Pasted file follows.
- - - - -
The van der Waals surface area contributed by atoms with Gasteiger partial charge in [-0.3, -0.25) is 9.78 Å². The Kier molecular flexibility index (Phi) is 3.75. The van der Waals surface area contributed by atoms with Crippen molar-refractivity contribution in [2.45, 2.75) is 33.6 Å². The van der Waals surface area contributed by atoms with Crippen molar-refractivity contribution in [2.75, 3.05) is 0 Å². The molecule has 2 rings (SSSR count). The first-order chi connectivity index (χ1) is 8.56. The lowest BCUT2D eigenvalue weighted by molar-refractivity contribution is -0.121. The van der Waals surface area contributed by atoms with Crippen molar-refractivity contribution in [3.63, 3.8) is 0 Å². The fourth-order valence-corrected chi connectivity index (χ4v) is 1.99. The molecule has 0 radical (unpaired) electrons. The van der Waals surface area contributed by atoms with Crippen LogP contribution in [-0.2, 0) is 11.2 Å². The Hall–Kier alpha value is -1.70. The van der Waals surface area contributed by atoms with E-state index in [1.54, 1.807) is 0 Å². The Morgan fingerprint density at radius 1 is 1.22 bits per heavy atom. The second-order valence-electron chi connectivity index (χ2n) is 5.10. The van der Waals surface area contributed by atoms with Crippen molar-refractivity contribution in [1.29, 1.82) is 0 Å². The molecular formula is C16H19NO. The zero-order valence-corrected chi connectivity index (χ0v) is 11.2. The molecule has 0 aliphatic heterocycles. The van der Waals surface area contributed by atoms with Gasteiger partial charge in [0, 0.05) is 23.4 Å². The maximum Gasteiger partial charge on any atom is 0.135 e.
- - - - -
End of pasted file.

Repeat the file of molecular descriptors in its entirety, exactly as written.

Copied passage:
The van der Waals surface area contributed by atoms with Gasteiger partial charge in [-0.3, -0.25) is 9.78 Å². The Kier molecular flexibility index (Phi) is 3.75. The van der Waals surface area contributed by atoms with Crippen molar-refractivity contribution in [2.45, 2.75) is 33.6 Å². The van der Waals surface area contributed by atoms with Crippen molar-refractivity contribution in [2.75, 3.05) is 0 Å². The molecule has 2 rings (SSSR count). The first-order chi connectivity index (χ1) is 8.56. The lowest BCUT2D eigenvalue weighted by molar-refractivity contribution is -0.121. The van der Waals surface area contributed by atoms with Crippen molar-refractivity contribution in [3.63, 3.8) is 0 Å². The fourth-order valence-corrected chi connectivity index (χ4v) is 1.99. The molecule has 0 radical (unpaired) electrons. The van der Waals surface area contributed by atoms with Crippen LogP contribution in [-0.2, 0) is 11.2 Å². The Hall–Kier alpha value is -1.70. The van der Waals surface area contributed by atoms with E-state index in [1.54, 1.807) is 0 Å². The Morgan fingerprint density at radius 1 is 1.22 bits per heavy atom. The second-order valence-electron chi connectivity index (χ2n) is 5.10. The van der Waals surface area contributed by atoms with Crippen molar-refractivity contribution in [1.29, 1.82) is 0 Å². The molecular formula is C16H19NO. The zero-order valence-corrected chi connectivity index (χ0v) is 11.2. The molecule has 0 aliphatic heterocycles. The van der Waals surface area contributed by atoms with Gasteiger partial charge in [0, 0.05) is 23.4 Å². The maximum Gasteiger partial charge on any atom is 0.135 e.